Apple trees are not grown from seed, but propagated by budding or grafting onto rootstocks,
which determine a multitude of properties, from tree size to disease resistance. It can take
about 20 years to evaluate a rootstock.



If It Isn’t One Thing,
It’s Another

Losing trees. Losing fruit. Loss is part of a fruit producer’s life.

“In 2012, we had a spring freeze that really affected fruit production. In ’07 we lost a crop. In ’86, we lost a crop.” Haney ticked off on his fingers some of the really memorable bad years.

The Gajdziks, in their short time in the business, have already met with nature’s idiosyncrasies. They weathered the severe spring freeze of 2012 without a lot of damage, but before they could relax, a hailstorm dented just about every apple they had.

This past summer was rainier than apples prefer, which was in direct opposition to the summer before when extreme heat shut the trees down. Photosynthesis is responsible for adding sugar to the fruit, but another process affects the sugar, too. Trees breathe.

“The higher the temperature, the faster that respiration process, and the faster they burn the sugars up. So when that temperature gets up to be 90 or 95, that tree’s just holding its own. Nothing’s going on,” Strang said.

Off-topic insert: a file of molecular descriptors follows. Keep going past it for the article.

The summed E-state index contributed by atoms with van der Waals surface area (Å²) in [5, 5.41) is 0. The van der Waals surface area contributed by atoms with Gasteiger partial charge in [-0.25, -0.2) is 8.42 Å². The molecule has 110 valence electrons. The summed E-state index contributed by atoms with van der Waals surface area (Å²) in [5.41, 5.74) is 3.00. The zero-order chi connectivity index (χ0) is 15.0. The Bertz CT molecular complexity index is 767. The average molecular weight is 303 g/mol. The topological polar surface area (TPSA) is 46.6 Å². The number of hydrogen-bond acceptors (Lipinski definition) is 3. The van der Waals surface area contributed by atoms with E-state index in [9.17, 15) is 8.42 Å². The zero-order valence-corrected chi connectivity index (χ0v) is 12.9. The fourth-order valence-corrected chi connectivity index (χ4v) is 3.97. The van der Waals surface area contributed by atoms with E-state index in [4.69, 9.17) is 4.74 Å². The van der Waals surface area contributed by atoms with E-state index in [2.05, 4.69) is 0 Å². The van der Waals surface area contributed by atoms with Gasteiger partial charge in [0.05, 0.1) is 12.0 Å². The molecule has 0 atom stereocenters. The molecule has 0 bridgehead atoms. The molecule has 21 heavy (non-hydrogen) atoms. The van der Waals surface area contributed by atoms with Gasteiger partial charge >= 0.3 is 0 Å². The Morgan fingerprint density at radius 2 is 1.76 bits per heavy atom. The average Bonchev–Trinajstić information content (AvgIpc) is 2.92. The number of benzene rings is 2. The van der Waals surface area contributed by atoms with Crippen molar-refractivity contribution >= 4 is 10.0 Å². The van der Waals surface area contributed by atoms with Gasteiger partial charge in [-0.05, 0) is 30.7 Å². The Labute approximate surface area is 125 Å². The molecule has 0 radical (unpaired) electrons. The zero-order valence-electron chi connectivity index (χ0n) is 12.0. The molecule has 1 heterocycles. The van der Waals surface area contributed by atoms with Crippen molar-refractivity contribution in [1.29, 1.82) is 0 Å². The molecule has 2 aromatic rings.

Temperature not only affects respiration, sugar production, and fruit color, it is an important factor in insect and weed pressure.

Reid’s Orchard in Daviess County was the first orchard in the state to participate in the College’s integrated pest management research program for apples.

“IPM really helped us understand when the disease is going to be there and also when the insect eggs are going to hatch,” Reid said. “So instead of spraying every 10 days, we wait until a certain condition happens, and that’s when we do it. It’s all about timing.”



Katie Reid displays some of the many products available at her family's on-farm market, The Apple House. As part of a diversified farm, the Reids grow 18 varieties of apples on 22 acres.

Katie Reid displays some of the many products available at her family's on-farm market,
The Apple House. As part of a diversified farm, the Reids grow 18 varieties of apples on 22 acres.





Seeking Perfection

Ask a farmer what they consider to be the perfect apple and you’ll get a dozen different ideas. It has to taste good. It has to have a good shape and good color. It’s got to store well. It’s got to hang on the tree and not drop off. It should have insect and disease resistance. A tree that grows straight up is not as good as one that opens up and lets in sunlight and spray material. Oh, and a tree that doesn’t require a lot of pruning would be nice, too.

Ask consumers what they want in an apple. They’d like it to be tart. Or sweet. They want the juice to run down their chins. Or not so much. Some want a softer apple, some want a crisp one. And some want one that won’t turn to mush when it’s cooked.

There’s a lot riding on that simple fruit. There's a lot riding on our growers.